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Oct 26 - Latino Gangs Tried To 'CLEANSE' Los Angeles Of Black People



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 10-26-2007, 11:43 AM         #1
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Oct 26 - Latino Gangs Tried To 'CLEANSE' Los Angeles Of Black People
 

 
A south Los Angeles Latino street gang targeted African-American gang rivals and other blacks in a campaign of neighborhood "cleansing," federal prosecutors say. Alleged leaders and foot soldiers in the Hispanic gang Florencia 13, also called F13, are being arraigned this week on charges stemming from a pair of federal indictments that allege that the gang kept a tight grip on its turf by shooting members of a rival gang—and sometimes random black civilians. The "most disturbing aspect" of the federal charges was that "innocent citizens … ended up being shot simply because of the color of their skin," U.S. Attorney Thomas O'Brien told reporters in announcing the indictments.

No one is sure what started the war between F13 and the black gang known as the East Coast Crips in the Florence-Firestone area of unincorporated L.A. County. Simple neighborhood demographic shifts played a role, as formerly black areas have become majority-Latino. The two gangs are also rivals in the lucrative drug trade. Much of the F13 indictments lay out a conspiracy alleging that gang members controlled drug houses where they sold large amounts of cocaine, crack and methamphetamine. Some say the k*llings began after the Crips pulled a large drug heist against F13 several years ago. Whatever the causes, L.A. Sheriff's Department statistics chart the war's violent toll: 80 gang-related shootings in the past three years, including 20 murders.

The federal charges name 61 alleged F13 members in two indictments. The gang-violence charges came in a 53-count RICO (Racketeer Influenced and Corrupt Organizations) indictment against 24 alleged gang leaders, charging them in a conspiracy to sell drugs, possess weapons illegally, and a*sault and k*ll black gang members and civilians. In the second indictment prosecutors charged the rest of the men on federal drug-distribution charges. More than 40 of the defendants pleaded not guilty at arraignments Tuesday, according to prosecutors. Michael Khouri, an attorney for Luis Aguilar, 35, says his client left the gang "several years ago" and served recently as a gang negotiator. "Mr. Aguilar will plead not guilty, and he is not guilty," says Khouri. Fifteen of the accused remain fugitives.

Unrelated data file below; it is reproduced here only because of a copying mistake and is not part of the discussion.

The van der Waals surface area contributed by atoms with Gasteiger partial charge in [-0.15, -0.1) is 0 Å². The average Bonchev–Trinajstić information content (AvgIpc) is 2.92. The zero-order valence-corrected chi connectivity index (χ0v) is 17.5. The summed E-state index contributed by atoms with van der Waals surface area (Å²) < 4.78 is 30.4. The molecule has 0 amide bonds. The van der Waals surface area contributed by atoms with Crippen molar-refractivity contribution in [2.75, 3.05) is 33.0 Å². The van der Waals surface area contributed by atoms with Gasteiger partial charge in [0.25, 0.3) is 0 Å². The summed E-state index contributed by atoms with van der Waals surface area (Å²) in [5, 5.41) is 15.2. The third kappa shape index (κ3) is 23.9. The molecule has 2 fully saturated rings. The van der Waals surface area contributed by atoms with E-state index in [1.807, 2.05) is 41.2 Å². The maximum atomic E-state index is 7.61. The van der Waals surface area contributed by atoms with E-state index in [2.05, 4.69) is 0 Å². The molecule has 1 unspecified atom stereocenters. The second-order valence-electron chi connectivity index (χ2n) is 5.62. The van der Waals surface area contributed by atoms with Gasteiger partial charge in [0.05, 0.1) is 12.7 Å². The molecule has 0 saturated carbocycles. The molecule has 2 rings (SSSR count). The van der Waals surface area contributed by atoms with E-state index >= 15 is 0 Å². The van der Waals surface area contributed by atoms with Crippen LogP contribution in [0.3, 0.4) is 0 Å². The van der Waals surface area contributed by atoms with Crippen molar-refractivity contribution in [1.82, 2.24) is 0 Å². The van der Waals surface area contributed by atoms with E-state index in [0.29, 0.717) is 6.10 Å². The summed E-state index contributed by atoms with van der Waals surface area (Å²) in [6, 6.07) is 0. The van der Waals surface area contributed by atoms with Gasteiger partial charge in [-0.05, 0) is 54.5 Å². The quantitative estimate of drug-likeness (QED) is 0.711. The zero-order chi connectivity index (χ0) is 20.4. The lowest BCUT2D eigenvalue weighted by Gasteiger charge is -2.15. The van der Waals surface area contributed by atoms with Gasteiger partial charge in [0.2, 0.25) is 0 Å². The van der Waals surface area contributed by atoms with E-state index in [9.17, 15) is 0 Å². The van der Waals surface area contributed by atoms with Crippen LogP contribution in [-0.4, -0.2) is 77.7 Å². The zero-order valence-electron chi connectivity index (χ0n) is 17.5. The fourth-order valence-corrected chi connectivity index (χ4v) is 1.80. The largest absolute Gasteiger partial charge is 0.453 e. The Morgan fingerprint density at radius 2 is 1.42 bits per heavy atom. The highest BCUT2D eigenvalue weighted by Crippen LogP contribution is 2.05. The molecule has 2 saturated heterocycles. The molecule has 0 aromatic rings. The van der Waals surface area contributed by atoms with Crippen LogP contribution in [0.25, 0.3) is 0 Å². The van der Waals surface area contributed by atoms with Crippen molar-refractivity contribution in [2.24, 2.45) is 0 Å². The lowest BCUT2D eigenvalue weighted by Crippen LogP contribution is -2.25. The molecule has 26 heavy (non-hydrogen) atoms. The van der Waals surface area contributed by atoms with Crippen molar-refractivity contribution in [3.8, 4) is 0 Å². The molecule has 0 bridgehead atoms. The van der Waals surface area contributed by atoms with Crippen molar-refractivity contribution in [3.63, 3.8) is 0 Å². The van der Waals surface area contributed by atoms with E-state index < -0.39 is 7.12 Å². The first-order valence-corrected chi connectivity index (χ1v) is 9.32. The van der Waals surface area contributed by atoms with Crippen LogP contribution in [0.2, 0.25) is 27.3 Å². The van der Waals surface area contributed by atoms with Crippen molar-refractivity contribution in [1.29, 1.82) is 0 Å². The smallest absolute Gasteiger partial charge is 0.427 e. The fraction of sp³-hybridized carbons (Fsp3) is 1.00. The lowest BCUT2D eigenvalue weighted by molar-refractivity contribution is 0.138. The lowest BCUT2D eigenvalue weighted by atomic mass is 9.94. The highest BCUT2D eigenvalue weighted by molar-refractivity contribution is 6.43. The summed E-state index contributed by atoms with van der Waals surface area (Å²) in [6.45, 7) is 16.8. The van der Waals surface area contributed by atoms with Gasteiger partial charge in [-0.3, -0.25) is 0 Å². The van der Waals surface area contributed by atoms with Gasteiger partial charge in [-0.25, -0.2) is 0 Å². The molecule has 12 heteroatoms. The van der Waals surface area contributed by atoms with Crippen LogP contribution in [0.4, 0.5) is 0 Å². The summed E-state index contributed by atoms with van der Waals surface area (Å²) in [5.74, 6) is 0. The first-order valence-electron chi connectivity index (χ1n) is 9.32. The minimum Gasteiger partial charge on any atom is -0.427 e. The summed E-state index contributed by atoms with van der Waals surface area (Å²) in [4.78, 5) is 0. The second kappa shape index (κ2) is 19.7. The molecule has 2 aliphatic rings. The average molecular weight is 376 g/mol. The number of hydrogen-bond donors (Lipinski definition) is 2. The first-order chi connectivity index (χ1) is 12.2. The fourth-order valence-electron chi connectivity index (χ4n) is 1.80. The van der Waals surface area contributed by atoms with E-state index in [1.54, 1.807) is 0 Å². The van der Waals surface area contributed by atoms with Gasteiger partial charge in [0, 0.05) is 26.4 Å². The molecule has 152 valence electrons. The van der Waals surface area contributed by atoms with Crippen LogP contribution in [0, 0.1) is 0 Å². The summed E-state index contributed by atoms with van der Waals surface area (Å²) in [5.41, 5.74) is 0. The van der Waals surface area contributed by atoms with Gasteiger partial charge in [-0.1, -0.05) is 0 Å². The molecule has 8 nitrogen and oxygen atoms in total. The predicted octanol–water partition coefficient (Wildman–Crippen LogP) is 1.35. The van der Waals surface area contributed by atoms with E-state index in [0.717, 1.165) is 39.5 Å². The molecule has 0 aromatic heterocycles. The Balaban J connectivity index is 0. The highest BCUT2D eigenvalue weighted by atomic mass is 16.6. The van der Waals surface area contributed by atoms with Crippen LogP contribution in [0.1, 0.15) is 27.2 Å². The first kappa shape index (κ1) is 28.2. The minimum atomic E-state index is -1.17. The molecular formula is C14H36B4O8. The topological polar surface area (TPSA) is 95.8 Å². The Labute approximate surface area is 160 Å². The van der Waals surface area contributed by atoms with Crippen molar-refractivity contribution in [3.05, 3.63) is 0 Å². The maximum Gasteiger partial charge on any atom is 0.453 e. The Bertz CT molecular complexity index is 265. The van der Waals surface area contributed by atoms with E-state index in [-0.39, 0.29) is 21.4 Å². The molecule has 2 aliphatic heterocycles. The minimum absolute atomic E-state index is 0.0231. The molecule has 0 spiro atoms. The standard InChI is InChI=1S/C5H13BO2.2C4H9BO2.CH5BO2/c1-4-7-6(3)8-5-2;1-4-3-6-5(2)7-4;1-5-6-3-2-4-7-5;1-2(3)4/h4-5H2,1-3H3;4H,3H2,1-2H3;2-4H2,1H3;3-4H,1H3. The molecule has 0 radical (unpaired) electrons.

The indictments provide a telling snapshot of the changing nature of gangs in south L.A. According to federal prosecutors, F13 has grown into a tightly controlled gang of 2,000 members in 30 cliques led by convicts and parolees who are members of the prison-based Mexican mafia. It's a far cry from the '80s, when the black drug gangs, including the Crips and the Bloods, predominated, mining the crack epidemic with ruthless efficiency. Compared with looser Latino gangs that were seen as turf-conscious f*ghters, the black gangs were organized and disciplined. "The stereotype was that [the black gangs] were all about the [drug] business," says gang researcher Cheryl Maxson, an a*sociate professor of criminology at University of California, Irvine. With the black gangs, "there was a millionaire in every neighborhood" perched at the top of the crack distribution pyramid, adds gang expert, who edits streetgangs.com.

Now it's the Latino drug gangs that seem tighter and more highly controlled. "The Hispanic gangs like F13 were incredibly regulated, from the street level to the leadership in the prisons," says Olivia Rosales, a hard-core gangs prosecutor for the L.A. district attorney's office who prosecuted F13 and Crips homicide cases for two years. She now heads one of the DA's satellite offices. "The East Coast Crips weren't as organized."

Top-down organization in F13 aided the a*saults on black gangsters. The federal indictments charge that Mexican mafia leaders "make sure that all the F13 cliques were participating in the a*saults of African-American rival gang members." But the a*saults went beyond rival gangs; they "target[ed] African-American individuals for a*sault," according to the indictment. Gang leaders even allegedly instructed foot soldiers in how to hunt blacks in the most efficient manner, the feds maintain. A wiretap cited in the RICO indictment reveals that one gang leader allegedly told an underling that "when he went looking for African-Americans to shoot, only a driver and a shooter were needed."
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 http://www.newsweek.com/id/61950



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